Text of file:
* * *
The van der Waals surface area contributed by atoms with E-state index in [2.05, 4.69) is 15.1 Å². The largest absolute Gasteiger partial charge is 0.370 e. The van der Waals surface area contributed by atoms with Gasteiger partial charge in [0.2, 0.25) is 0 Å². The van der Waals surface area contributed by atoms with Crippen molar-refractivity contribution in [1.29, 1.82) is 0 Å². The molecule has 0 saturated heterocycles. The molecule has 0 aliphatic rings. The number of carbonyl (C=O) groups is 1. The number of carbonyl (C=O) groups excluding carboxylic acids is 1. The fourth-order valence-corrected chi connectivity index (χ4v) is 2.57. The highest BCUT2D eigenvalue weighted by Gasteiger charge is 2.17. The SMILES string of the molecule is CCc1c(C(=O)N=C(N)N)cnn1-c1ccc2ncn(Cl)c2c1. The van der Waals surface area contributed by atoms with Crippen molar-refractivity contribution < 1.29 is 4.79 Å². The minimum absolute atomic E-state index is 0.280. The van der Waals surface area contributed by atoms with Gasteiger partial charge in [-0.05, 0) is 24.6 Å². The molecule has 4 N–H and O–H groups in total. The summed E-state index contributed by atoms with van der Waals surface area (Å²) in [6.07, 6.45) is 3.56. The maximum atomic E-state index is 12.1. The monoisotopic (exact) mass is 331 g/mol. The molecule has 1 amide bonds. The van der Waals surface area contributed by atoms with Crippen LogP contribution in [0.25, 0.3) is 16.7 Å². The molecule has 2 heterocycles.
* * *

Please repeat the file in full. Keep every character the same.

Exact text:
The van der Waals surface area contributed by atoms with E-state index in [2.05, 4.69) is 15.1 Å². The largest absolute Gasteiger partial charge is 0.370 e. The van der Waals surface area contributed by atoms with Gasteiger partial charge in [0.2, 0.25) is 0 Å². The van der Waals surface area contributed by atoms with Crippen molar-refractivity contribution in [1.29, 1.82) is 0 Å². The molecule has 0 saturated heterocycles. The molecule has 0 aliphatic rings. The number of carbonyl (C=O) groups is 1. The number of carbonyl (C=O) groups excluding carboxylic acids is 1. The fourth-order valence-corrected chi connectivity index (χ4v) is 2.57. The highest BCUT2D eigenvalue weighted by Gasteiger charge is 2.17. The SMILES string of the molecule is CCc1c(C(=O)N=C(N)N)cnn1-c1ccc2ncn(Cl)c2c1. The van der Waals surface area contributed by atoms with Crippen molar-refractivity contribution < 1.29 is 4.79 Å². The minimum absolute atomic E-state index is 0.280. The van der Waals surface area contributed by atoms with Gasteiger partial charge in [-0.05, 0) is 24.6 Å². The molecule has 4 N–H and O–H groups in total. The summed E-state index contributed by atoms with van der Waals surface area (Å²) in [6.07, 6.45) is 3.56. The maximum atomic E-state index is 12.1. The monoisotopic (exact) mass is 331 g/mol. The molecule has 1 amide bonds. The van der Waals surface area contributed by atoms with Crippen LogP contribution in [0.25, 0.3) is 16.7 Å². The molecule has 2 heterocycles.